Moving Forward: The Need for Better Data

The digital age has led to enormous opportunities across the world and sub-Saharan Africa, but also significant challenges. This is an installment of a new DIAL insights series that explores some of these cross-cutting issues and offers practical recommendations for expanding the cadre of software developers across sub-Saharan Africa.

Read the full series here

The insights and recommendations in this series are derived from research conducted by Dalberg Advisors, complemented by DIAL’s digital development experience. They provide an important starting point for addressing the software development capacity challenges across sub-Saharan Africa. However, during our research efforts, we identified a lack of data bout many of the elements we set out to investigate, including information collected by skills-development programs, as well as broader gaps around jobs, vacancies, hiring, and retention.

Implementing the recommendations in these insights and understanding their impact will require additional research, more data, and higher-quality data. Like our other recommendations, better collection of data rests in the hands of all stakeholders.

Here are three areas where better data and research would help:

  1. Skills-development programs need better tracking data to maximize their impact and profits. All skills-development programs should collect data, which is not currently happening across the board. Ensuring the capture of basic data such as recruitment, learning outcomes, placement rates, and customer satisfaction validated and comparable across providers, would enable more robust analysis of results and successes.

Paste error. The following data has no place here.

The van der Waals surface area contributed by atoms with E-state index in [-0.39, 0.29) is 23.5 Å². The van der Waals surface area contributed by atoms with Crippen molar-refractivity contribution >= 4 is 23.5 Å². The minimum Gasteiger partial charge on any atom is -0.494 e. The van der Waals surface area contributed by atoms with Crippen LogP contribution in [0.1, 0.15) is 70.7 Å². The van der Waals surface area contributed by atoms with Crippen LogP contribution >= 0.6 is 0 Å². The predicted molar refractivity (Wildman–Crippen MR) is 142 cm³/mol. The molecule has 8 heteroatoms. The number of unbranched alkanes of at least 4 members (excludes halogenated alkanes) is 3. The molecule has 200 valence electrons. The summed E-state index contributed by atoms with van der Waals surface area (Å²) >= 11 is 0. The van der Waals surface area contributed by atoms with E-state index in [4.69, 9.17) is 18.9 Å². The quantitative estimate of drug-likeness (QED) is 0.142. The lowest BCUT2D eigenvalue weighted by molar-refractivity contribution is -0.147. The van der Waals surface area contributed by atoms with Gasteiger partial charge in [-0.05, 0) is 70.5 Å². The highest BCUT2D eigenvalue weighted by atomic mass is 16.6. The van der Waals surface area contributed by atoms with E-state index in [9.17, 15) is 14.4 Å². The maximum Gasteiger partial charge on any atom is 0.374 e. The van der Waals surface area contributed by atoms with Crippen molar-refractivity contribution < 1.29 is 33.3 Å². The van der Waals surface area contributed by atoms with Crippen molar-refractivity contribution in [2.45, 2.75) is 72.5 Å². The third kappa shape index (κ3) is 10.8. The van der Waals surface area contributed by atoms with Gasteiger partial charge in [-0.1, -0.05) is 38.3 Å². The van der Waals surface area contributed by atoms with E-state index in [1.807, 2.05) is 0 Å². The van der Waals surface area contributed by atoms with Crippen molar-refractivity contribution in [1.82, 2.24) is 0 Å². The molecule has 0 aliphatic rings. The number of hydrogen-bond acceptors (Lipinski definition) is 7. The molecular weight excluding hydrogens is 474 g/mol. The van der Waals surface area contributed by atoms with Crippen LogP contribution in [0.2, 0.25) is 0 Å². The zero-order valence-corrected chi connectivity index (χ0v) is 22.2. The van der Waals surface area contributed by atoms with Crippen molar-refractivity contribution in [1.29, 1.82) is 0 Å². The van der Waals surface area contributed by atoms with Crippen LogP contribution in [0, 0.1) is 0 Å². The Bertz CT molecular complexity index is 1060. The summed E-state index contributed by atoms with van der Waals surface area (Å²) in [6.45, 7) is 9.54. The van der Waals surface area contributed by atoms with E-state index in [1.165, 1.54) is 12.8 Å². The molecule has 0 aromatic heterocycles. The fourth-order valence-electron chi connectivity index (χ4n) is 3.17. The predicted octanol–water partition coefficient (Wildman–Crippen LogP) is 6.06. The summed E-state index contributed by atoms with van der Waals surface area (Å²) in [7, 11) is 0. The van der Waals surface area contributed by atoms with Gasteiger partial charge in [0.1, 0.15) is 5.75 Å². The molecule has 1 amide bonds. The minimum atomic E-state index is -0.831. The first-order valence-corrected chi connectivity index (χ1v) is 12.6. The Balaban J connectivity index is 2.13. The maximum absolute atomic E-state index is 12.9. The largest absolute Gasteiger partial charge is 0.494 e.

2. Better market data on new/existing jobs and unfilled vacancies would help everyone. Without jobs data for the sector, it is impossible to assess the success of programs aimed aimed at reducing skills gaps, let alone assess their impact on important factors such as the progression of women (World Economic Forum 2017). In addition, the job descriptions and requirements for software development jobs need to be standardized to provide clarity for employees and employers alike.
  3. Better understanding of hiring practices/models will enable integration between employers and skills development programs. The ways in which companies obtain employees varies. Some hire permanent teams, others contract developers, and others outsource their needs. It’s not clear how much of this happens within the continent of the size of the teams that are needed. In addition, the levels of software development skills required varies dramatically by task, with some employers saying that the quality of talent they require cannot be found in sub-Saharan Africa.